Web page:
There’s no reason to take any of this mixology stuff too seriously. Whether or not you consider the art of mixing drinks a science, it would be hard to convince most people that it’s an exact science. Everyone has an opinion about what mixes well together, what proportions work best, what tastes good and what should be avoided. The whole reason I created Summit Sips was to introduce readers to ingredients, flavors and techniques that might be new to you—because so much of it was new to me—and let you decide what to like or dislike. The journey so far has led to homemade ingredients, unusual spirit categories, tools, techniques and some fascinating history. It all adds up to a deeper understanding of what goes into the shaker so that we are all better appreciators of what comes out. Today, we pull together a variety of interesting ingredients to build the Newark cocktail, a modern recipe that is loosely based on a sublime classic, the Manhattan.
The Manhattan is a common starting point for so many cocktail recipes, probably because it’s one cocktail that has gathered almost universal appeal. Although not everyone likes whiskey cocktails, the recipe has remained essentially unchanged since barmen first started mixing it more than a century ago. Its simplicity may have allowed it to survive intact, but to say it didn’t also evolve is to ignore the many cocktails that are based on it. Even today, the Manhattan continues to inspire new recipes. Our Drink of the Week is another creation by Jim Meehan of PDT in New York that appears to be modeled after the Manhattan, but rather than whiskey, the Newark uses Applejack for the base spirit.
2 oz. Laird’s Bonded Applejack
1 oz sweet vermouth
.25 oz Fernet Branca
.25 oz maraschino liqueur
Stir with ice, then strain into a chilled coupe. No garnish.
Applejack, as you may recall from the Jack Rose or the Norwegian Wood, is an apple flavored spirit—a brandy to be more specific. Laird’s is located in New Jersey and they have been making their Applejack brandy for a very long time. Bourbon may have the legal definition of being a truly American spirit, but Applejack is definitely the oldest. Similar to French Calvados, Laird’s Applejack is basically distilled hard apple cider. On the shelf you can find two varieties, so if you have the option, spend a couple more dollars and get the Laird’s Bonded Applejack. Not only is it bottled at a higher proof, but the real benefit is that it’s 100% apple brandy. The regular version is cut with neutral spirits, reducing the apple intensity. It’s like the difference between a blended Canadian whiskey and an American rye, and like a good rye, the bonded Applejack will stand up to the other ingredients with more pronounced flavor. Can you make the Newark with the regular Applejack? Absolutely. I did.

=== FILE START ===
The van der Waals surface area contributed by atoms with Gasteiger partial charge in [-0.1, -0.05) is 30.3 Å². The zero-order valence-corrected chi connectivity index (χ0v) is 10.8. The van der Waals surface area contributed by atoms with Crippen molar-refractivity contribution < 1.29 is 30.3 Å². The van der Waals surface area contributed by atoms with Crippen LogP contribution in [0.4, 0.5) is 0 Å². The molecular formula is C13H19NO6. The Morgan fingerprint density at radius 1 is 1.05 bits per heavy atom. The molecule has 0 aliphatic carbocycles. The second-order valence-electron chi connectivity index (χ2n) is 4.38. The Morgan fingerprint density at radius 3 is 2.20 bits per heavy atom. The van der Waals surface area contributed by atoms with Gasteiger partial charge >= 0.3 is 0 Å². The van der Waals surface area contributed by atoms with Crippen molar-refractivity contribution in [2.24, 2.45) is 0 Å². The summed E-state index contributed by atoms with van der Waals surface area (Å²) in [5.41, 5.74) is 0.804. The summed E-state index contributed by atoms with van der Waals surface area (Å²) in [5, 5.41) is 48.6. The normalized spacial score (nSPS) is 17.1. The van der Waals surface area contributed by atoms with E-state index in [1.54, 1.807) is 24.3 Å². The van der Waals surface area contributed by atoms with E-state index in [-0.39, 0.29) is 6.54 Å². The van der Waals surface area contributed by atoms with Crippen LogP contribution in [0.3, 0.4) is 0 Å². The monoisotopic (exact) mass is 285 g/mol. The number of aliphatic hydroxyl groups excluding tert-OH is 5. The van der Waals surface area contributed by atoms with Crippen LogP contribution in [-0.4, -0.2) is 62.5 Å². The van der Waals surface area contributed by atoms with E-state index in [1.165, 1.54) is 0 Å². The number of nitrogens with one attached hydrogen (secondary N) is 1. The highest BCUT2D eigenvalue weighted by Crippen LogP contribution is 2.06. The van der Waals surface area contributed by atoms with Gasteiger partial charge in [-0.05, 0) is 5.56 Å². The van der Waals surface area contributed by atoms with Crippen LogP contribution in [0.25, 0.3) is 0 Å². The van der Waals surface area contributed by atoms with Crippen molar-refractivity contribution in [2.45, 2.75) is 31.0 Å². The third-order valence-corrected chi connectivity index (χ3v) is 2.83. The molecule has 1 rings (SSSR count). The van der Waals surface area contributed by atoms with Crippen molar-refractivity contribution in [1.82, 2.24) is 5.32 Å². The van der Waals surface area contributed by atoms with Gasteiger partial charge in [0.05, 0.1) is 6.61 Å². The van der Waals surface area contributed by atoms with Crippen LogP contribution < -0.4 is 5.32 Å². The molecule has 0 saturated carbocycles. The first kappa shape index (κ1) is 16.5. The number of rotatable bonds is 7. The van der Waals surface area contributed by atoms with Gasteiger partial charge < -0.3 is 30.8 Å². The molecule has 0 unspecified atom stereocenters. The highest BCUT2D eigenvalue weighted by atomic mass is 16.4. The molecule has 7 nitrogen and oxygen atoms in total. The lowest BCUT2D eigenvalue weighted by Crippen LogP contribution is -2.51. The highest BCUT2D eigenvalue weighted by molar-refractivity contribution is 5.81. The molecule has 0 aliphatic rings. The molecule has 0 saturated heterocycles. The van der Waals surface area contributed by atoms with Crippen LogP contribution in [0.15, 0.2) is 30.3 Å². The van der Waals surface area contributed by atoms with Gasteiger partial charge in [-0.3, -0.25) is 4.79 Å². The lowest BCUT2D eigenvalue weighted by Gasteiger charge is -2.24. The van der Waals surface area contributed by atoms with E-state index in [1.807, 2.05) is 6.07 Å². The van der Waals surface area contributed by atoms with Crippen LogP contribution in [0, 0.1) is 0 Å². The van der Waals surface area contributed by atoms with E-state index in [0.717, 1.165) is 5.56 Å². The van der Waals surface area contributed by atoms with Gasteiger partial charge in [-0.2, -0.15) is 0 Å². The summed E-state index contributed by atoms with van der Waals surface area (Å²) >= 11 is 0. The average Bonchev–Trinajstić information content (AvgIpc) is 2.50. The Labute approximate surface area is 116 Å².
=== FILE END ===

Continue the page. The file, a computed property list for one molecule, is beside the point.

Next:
We have often featured drinks with Luxardo Maraschino liqueur, so that should be familiar, but this is the first time we have posted a drink containing Fernet Branca. If you recall, Fernet is an Italian Amaro, or bitter digestivo. And, it’s one of the bitterest with a flavor akin to herbal menthol medication. If that sounds odd or disgusting to you, don’t let it stop you from trying this drink. Fernet is very popular in San Francisco where it has become swept up in the quest to use unusual (and in this case, historical) ingredients to create cocktails that offer something new. Argentinians drink more Fernet than anyone else in the world. They take it with Coke, but in my house, the bottle is used more often as it was intended—to settle the stomach—and it really works!
So, how does Fernet Branca taste in the Newark cocktail? It’s interesting and surprisingly good. Any more than a quarter ounce of this stuff will easily dominate a recipe, but here the Fernet seems almost controlled, maybe by the sweet maraschino. It also dovetails nicely with the vermouth. As you sip the Newark, you notice the Applejack first (and probably more so if you use the Bonded product). The apple is bolstered by sweet flavors as the vermouth takes over. That’s followed by the unusual and lingering kick from the Fernet. It has a very satisfying taste overall, even with all of its herbal complexity. I expected the maraschino to be more prominent, but here it seems to hang with the vermouth for a cherry-garnished Manhattan character, keeping one foot planted on familiar ground while the other pivots around the apple and herbal aromatics. I enjoy this cocktail and will make it again. It’s perfect after a nice meal, especially if it included lots of garlic and onions. It’s not as heavy as a rye Manhattan, but what you lose by not having whiskey, you make up for with the amaro. Try it, and let me know what you think.